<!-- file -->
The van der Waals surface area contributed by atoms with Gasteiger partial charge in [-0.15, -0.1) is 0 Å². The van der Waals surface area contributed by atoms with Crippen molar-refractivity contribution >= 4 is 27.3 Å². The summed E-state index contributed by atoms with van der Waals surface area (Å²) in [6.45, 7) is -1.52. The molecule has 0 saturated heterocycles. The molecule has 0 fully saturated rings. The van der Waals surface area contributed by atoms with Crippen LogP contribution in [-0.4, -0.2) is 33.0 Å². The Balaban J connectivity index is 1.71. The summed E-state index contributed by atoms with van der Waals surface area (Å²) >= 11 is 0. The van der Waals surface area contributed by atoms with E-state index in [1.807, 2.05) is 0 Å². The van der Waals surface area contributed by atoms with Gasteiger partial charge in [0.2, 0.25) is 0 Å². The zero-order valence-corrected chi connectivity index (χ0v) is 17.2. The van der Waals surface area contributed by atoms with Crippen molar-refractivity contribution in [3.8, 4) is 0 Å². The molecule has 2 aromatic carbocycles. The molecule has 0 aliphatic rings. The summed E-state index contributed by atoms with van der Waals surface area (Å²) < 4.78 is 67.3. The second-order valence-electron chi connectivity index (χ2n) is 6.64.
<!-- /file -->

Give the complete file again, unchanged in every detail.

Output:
The van der Waals surface area contributed by atoms with Gasteiger partial charge in [-0.15, -0.1) is 0 Å². The van der Waals surface area contributed by atoms with Crippen molar-refractivity contribution >= 4 is 27.3 Å². The summed E-state index contributed by atoms with van der Waals surface area (Å²) in [6.45, 7) is -1.52. The molecule has 0 saturated heterocycles. The molecule has 0 fully saturated rings. The van der Waals surface area contributed by atoms with Crippen LogP contribution in [-0.4, -0.2) is 33.0 Å². The Balaban J connectivity index is 1.71. The summed E-state index contributed by atoms with van der Waals surface area (Å²) >= 11 is 0. The van der Waals surface area contributed by atoms with E-state index in [1.807, 2.05) is 0 Å². The van der Waals surface area contributed by atoms with Gasteiger partial charge in [0.2, 0.25) is 0 Å². The zero-order valence-corrected chi connectivity index (χ0v) is 17.2. The van der Waals surface area contributed by atoms with Crippen molar-refractivity contribution in [3.8, 4) is 0 Å². The molecule has 2 aromatic carbocycles. The molecule has 0 aliphatic rings. The summed E-state index contributed by atoms with van der Waals surface area (Å²) < 4.78 is 67.3. The second-order valence-electron chi connectivity index (χ2n) is 6.64.